Don’t try talking reality with this ship

Midwinter, 2001

By Dodge Morgan
It is much easier to mix reality and fantasy when one is at sea alone. And it is only when the two are combined in a kind of mental-state emulsion that the truth can be experienced. Reality is trapped by logic, driven by institutional convention and coerced by common sense. Reality by itself gets places quickly and efficiently but to nowhere really worth going. Fantasy is random and totally personal with no guiding rules or gurus. Fantasy finds marvelous places or nowhere. Apply reality by itself and you are boring. Apply fantasy by itself and you are crazy. Now, to combine boring with crazy is truly a worthy quest.

I set sail from artificially calm Quahog Bay under a sunny sky bound for Narragansett Bay. An hour later I am in 30 knots of wind, 6-foot seas six seconds apart and mid-30s air temperature. Problem is, my destination heading and the weather direction are exactly the same number. This is the reality.

I free my mind to wander, looking for something better than what I got. I sense the boat is conscious and independent of me. She has a state of awareness made up of little, spiritual bits from all those who designed and built her. While I am struggling to windward, she is having a prolonged orgasm. This, of course, is fantasy.

Miraculously, the GPS machine is working but it tells me the best I can do is under 3 knots of progress. This completely screws up my plan to sleep over in Gloucester Harbor for the next day’s sail to catch a fair current through the Cape Cod Canal.

My idea of destination is not hers. Harbors and canals by name are meaningless. The boat is already sleeping off her sex. You see, she sleeps as soundly in a violent bounce as she does in a cradle.

I am rip-shit each time the boat scoops up a wave and rolls it aft, where it splinters through cracks in my foul-weather jacket. The act stops her hobbyhorse dead. I am motorsailing 30 degrees off the true wind in stop-and-go-slow style like in a rush hour drive to Boston.

The boat goes into a collapse of laughter over the hilarity of hatch leaks below.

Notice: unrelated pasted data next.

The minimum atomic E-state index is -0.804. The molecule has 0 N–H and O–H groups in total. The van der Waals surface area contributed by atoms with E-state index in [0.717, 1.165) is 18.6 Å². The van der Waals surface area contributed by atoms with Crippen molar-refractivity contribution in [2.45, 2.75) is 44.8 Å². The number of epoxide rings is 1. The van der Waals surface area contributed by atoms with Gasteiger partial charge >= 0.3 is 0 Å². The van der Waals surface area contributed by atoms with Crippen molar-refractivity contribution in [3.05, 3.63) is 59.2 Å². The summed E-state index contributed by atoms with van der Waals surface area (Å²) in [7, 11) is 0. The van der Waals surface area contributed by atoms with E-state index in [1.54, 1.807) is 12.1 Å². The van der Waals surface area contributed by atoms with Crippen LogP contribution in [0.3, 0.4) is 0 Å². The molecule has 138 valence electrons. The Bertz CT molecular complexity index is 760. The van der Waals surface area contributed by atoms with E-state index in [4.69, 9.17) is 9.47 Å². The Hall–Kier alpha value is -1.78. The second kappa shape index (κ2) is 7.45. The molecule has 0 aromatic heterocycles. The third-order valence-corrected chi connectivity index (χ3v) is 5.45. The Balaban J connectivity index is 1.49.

Thirteen hours of time passes and the wind, which was supposed to veer northwest about 13 hours ago, finally does. I am only east of Boston by about 35 miles. The boat accelerates to 9 knots with no more of that jarring motion. Problem is, I now calculate reaching the canal in darkness with the 4-knot current foul and desire neither.

The boat is meditating. I can hear the “owwmmmm-owwmmm” of her monotonous chant.

Slowing her down is not simple. With nothing but lapels of sail out, she insists on 4 knots. I take the opportunity to experiment with all sorts of bad trim methods.

The boat does understand the concept of trim and even the practice of it, but has no idea or concern for the why of it. To her, precisely good trim is like, well, like going to your own wedding naked and then to bed with a tux on.

I hit the canal at first light running with the current and marvel at smooth, 12-knot speeds. The canal itself is empty but the banks are festooned with fishermen throwing lures at me through below-freezing air.

The boat hears the applause and responds with a big, white, condescending grin.

Thirty-three hours of real fantasy, maybe fantastic reality, together before I get to sleep the sleep of the dead with her at anchor. Not many more miles to go and the boat will be at the yard for some structural and much cosmetic surgery over the winter. Pisses me off she needs it.

She is convinced it is I who needs it.

Dodge Morgan broke all sorts of records when he single-handed American Promise around the world without stopping in 1985 and ’86. He lives on Snow Island in Harpswell, Maine